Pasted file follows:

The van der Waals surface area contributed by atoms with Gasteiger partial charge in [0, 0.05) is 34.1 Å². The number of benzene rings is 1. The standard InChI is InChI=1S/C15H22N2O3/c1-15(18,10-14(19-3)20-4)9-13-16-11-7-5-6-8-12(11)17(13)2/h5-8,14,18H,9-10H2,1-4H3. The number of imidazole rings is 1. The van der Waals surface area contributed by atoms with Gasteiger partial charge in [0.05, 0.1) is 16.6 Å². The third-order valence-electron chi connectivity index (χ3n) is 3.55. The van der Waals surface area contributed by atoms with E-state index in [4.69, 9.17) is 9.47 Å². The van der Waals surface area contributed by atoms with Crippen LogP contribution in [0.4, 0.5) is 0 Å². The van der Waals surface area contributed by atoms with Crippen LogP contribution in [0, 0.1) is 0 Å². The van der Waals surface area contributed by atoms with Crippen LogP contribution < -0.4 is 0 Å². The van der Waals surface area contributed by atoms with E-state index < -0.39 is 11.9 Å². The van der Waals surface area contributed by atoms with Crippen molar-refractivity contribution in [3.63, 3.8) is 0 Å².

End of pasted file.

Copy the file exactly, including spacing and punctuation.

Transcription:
The van der Waals surface area contributed by atoms with Gasteiger partial charge in [0, 0.05) is 34.1 Å². The number of benzene rings is 1. The standard InChI is InChI=1S/C15H22N2O3/c1-15(18,10-14(19-3)20-4)9-13-16-11-7-5-6-8-12(11)17(13)2/h5-8,14,18H,9-10H2,1-4H3. The number of imidazole rings is 1. The van der Waals surface area contributed by atoms with Gasteiger partial charge in [0.05, 0.1) is 16.6 Å². The third-order valence-electron chi connectivity index (χ3n) is 3.55. The van der Waals surface area contributed by atoms with E-state index in [4.69, 9.17) is 9.47 Å². The van der Waals surface area contributed by atoms with Crippen LogP contribution in [0.4, 0.5) is 0 Å². The van der Waals surface area contributed by atoms with Crippen LogP contribution in [0, 0.1) is 0 Å². The van der Waals surface area contributed by atoms with Crippen LogP contribution < -0.4 is 0 Å². The van der Waals surface area contributed by atoms with E-state index < -0.39 is 11.9 Å². The van der Waals surface area contributed by atoms with Crippen molar-refractivity contribution in [3.63, 3.8) is 0 Å².